The celebrated stint on the TV reality show The Biggest Loser was a clever vehicle for getting him moving again. "You can't cheat when a lot of people are watching you," he says, although he did sneak a few snacks that were off-script. Though Gardner was able to lose a lot of weight, he found he was also losing the kind of muscle mass that was necessary to wrestle. Still, he got back in the gym and began cranking with an eye on the trials and another Olympics. "Once I started lifting weights again and putting that mass back on," he says. "The weight was coming back."

He wrestled in exhibitions and training gyms, and felt his technique returning. He also followed the same weight-reduction plan he had used in 2000, when he toppled the heavily-favored Russian Alexander Karelin to win the Olympic gold medal, and again in 2004 to win Olympic bronze in Athens. "The problem was I hadn't been down to that weight in eight years," he says. "My body wasn't used to that anymore. It was telling me, 'Whoa, we don't know what this weight is like. What are you doing here?'"

Last Friday, Gardner knew the Olympic chase was over. He put a positive spin on the health benefits he'd gained and offered his help as a training partner to Dremiel Byers, who clinched the heavyweight spot on the U.S. Greco-Roman team, as expected.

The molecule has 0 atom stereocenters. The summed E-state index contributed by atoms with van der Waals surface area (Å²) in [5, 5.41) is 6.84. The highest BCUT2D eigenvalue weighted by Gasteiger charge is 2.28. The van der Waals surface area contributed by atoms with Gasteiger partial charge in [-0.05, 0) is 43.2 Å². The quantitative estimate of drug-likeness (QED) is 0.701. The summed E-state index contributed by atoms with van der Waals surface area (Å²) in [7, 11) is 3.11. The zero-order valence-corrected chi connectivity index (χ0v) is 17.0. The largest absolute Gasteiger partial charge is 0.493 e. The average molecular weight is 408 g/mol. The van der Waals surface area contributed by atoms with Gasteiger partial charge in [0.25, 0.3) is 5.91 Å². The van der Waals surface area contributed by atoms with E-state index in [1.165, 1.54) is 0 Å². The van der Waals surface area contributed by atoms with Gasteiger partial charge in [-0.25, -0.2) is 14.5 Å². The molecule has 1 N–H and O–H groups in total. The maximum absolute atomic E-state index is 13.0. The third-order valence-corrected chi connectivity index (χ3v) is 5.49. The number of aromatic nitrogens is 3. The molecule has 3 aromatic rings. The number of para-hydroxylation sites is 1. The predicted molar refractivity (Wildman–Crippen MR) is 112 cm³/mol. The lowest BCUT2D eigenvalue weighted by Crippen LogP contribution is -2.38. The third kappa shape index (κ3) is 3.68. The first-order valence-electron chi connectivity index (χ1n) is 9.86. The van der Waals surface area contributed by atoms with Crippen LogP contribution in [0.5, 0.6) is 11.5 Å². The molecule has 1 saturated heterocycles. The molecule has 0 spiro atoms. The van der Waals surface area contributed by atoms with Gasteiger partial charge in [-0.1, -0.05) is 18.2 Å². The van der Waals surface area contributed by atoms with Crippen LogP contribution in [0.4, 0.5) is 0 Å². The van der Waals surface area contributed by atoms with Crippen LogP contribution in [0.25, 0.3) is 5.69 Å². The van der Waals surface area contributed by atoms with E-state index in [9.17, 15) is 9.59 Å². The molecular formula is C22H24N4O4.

However, the relationship between the two has seemingly cooled, perhaps because Gardner and his larger-than-life personality have been in the spotlight while out of the sport, while Byers has largely toiled within the spotlight of his sport, but not beyond. At 37, Byers, an Army staff sergeant, has amassed a stellar career record that includes a world title in 2002. But he was often thwarted by Gardner early in his career and placed seventh in his only Olympic appearance four years ago.

Veteran U.S. Greco-Roman coach Steven Fraser says he has welcomed Gardner's input. "People see how hard it works and it rubs off on other guys," Fraser says. "If Rulon wants to be involved, he's always welcome."

Gardner has also worked with NBC in the past and he could conceivably join the booth again this summer. His input would be welcome for a team that took home just one gold medal at the world championships last season, and Gardner believes he knows why.

"The Russians," he says.

Since the breakup of the Soviet Union, many of the athletes from the wrestling powerhouse spread themselves out over the breakaway republics. Other athletes, with more freedom to travel and relocate, have taken up residence in whatever country is willing to compensate them and fast track them to citizenship. "On the last day of competition in Beijing, 15 of the 18 medalists were from the former Soviet Union," he says. "Instead of one, you have a whole army."

Additionally the lure of mixed martial arts has pulled away a handful of wrestlers, such as Daniel Cormier and Ben Askren, and those numbers may keep growing. Even Jordan Burroughs, the team's lone defending world champ, had expressed interest in the MMA world. Though, he now says the lure of winning multiple world title in Olympic-style wrestling is greater.

Though Gardner hasn't set a date for his next match, he insists there will be one. And he won't dismiss the notion, however farfetched, of trying to make an Olympic team at 44. Chris Campbell, a bronze medalist at 37 at the Barcelona Games in 1992, is the oldest U.S. wrestling medalist on the books. "I feel like I'm 20 again," says Gardner. "I'll wrestle again and keep defying odds. I've had a few second chances at life and I just need to be smart about this one."